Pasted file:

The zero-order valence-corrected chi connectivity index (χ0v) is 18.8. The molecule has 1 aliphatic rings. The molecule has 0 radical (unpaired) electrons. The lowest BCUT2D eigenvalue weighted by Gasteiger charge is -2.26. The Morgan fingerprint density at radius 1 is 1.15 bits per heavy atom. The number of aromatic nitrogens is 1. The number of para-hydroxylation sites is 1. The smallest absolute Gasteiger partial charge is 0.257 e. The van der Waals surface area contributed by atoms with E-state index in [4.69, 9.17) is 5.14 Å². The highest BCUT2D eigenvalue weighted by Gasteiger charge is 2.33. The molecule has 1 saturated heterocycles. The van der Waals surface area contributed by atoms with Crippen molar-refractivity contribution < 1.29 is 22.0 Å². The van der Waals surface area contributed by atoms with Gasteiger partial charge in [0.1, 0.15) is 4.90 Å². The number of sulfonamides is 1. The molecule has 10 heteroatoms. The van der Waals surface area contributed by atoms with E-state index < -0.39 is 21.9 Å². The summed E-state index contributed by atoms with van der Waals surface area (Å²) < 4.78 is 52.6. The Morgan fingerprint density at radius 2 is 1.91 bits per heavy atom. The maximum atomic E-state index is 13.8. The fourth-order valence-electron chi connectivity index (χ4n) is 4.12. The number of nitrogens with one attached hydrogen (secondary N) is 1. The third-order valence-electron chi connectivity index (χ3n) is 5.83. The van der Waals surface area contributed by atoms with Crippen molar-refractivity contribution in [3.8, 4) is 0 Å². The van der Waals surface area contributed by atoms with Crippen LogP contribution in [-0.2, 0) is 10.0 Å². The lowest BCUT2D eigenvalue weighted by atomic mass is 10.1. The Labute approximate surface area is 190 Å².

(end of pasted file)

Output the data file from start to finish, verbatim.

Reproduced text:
The zero-order valence-corrected chi connectivity index (χ0v) is 18.8. The molecule has 1 aliphatic rings. The molecule has 0 radical (unpaired) electrons. The lowest BCUT2D eigenvalue weighted by Gasteiger charge is -2.26. The Morgan fingerprint density at radius 1 is 1.15 bits per heavy atom. The number of aromatic nitrogens is 1. The number of para-hydroxylation sites is 1. The smallest absolute Gasteiger partial charge is 0.257 e. The van der Waals surface area contributed by atoms with E-state index in [4.69, 9.17) is 5.14 Å². The highest BCUT2D eigenvalue weighted by Gasteiger charge is 2.33. The molecule has 1 saturated heterocycles. The van der Waals surface area contributed by atoms with Crippen molar-refractivity contribution < 1.29 is 22.0 Å². The van der Waals surface area contributed by atoms with Gasteiger partial charge in [0.1, 0.15) is 4.90 Å². The number of sulfonamides is 1. The molecule has 10 heteroatoms. The van der Waals surface area contributed by atoms with E-state index < -0.39 is 21.9 Å². The summed E-state index contributed by atoms with van der Waals surface area (Å²) < 4.78 is 52.6. The Morgan fingerprint density at radius 2 is 1.91 bits per heavy atom. The maximum atomic E-state index is 13.8. The fourth-order valence-electron chi connectivity index (χ4n) is 4.12. The number of nitrogens with one attached hydrogen (secondary N) is 1. The third-order valence-electron chi connectivity index (χ3n) is 5.83. The van der Waals surface area contributed by atoms with Crippen molar-refractivity contribution in [3.8, 4) is 0 Å². The van der Waals surface area contributed by atoms with Crippen LogP contribution in [-0.2, 0) is 10.0 Å². The lowest BCUT2D eigenvalue weighted by atomic mass is 10.1. The Labute approximate surface area is 190 Å².